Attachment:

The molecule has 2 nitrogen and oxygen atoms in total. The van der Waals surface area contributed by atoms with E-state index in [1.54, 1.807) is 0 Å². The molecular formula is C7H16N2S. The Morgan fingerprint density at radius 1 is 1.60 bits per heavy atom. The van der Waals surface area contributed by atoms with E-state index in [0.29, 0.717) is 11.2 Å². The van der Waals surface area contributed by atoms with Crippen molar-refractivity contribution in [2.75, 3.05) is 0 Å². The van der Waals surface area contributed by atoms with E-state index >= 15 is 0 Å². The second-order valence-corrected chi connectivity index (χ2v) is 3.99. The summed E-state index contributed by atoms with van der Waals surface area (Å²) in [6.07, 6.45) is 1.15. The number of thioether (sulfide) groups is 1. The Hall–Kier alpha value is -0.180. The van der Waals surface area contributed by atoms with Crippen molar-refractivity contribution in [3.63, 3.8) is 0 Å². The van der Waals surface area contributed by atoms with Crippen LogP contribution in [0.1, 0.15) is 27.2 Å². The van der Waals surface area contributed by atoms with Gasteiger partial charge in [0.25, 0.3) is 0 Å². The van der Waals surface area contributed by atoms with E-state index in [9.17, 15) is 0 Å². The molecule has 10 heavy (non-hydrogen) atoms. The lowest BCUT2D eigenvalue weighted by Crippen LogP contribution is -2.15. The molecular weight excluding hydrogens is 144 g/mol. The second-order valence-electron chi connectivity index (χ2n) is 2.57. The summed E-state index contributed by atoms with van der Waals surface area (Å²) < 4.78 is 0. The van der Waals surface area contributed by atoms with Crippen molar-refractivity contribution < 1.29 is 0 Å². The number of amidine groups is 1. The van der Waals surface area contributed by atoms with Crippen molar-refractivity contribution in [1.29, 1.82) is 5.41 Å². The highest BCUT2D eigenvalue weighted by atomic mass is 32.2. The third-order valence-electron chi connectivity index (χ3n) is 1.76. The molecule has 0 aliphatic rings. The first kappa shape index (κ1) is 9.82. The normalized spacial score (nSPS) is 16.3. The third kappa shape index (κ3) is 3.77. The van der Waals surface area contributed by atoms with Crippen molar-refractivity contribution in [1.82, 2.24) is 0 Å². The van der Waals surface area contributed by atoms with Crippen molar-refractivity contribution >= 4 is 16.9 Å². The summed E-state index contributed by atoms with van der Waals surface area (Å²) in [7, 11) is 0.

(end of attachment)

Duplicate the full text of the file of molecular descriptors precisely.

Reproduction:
The molecule has 2 nitrogen and oxygen atoms in total. The van der Waals surface area contributed by atoms with E-state index in [1.54, 1.807) is 0 Å². The molecular formula is C7H16N2S. The Morgan fingerprint density at radius 1 is 1.60 bits per heavy atom. The van der Waals surface area contributed by atoms with E-state index in [0.29, 0.717) is 11.2 Å². The van der Waals surface area contributed by atoms with Crippen molar-refractivity contribution in [2.75, 3.05) is 0 Å². The van der Waals surface area contributed by atoms with E-state index >= 15 is 0 Å². The second-order valence-corrected chi connectivity index (χ2v) is 3.99. The summed E-state index contributed by atoms with van der Waals surface area (Å²) in [6.07, 6.45) is 1.15. The number of thioether (sulfide) groups is 1. The Hall–Kier alpha value is -0.180. The van der Waals surface area contributed by atoms with Crippen molar-refractivity contribution in [3.63, 3.8) is 0 Å². The van der Waals surface area contributed by atoms with Crippen LogP contribution in [0.1, 0.15) is 27.2 Å². The van der Waals surface area contributed by atoms with Gasteiger partial charge in [0.25, 0.3) is 0 Å². The van der Waals surface area contributed by atoms with E-state index in [9.17, 15) is 0 Å². The molecule has 10 heavy (non-hydrogen) atoms. The lowest BCUT2D eigenvalue weighted by Crippen LogP contribution is -2.15. The molecular weight excluding hydrogens is 144 g/mol. The second-order valence-electron chi connectivity index (χ2n) is 2.57. The summed E-state index contributed by atoms with van der Waals surface area (Å²) < 4.78 is 0. The van der Waals surface area contributed by atoms with Crippen molar-refractivity contribution < 1.29 is 0 Å². The number of amidine groups is 1. The van der Waals surface area contributed by atoms with Crippen molar-refractivity contribution in [1.29, 1.82) is 5.41 Å². The highest BCUT2D eigenvalue weighted by atomic mass is 32.2. The third-order valence-electron chi connectivity index (χ3n) is 1.76. The molecule has 0 aliphatic rings. The first kappa shape index (κ1) is 9.82. The normalized spacial score (nSPS) is 16.3. The third kappa shape index (κ3) is 3.77. The van der Waals surface area contributed by atoms with Crippen molar-refractivity contribution in [1.82, 2.24) is 0 Å². The van der Waals surface area contributed by atoms with Crippen molar-refractivity contribution >= 4 is 16.9 Å². The summed E-state index contributed by atoms with van der Waals surface area (Å²) in [7, 11) is 0.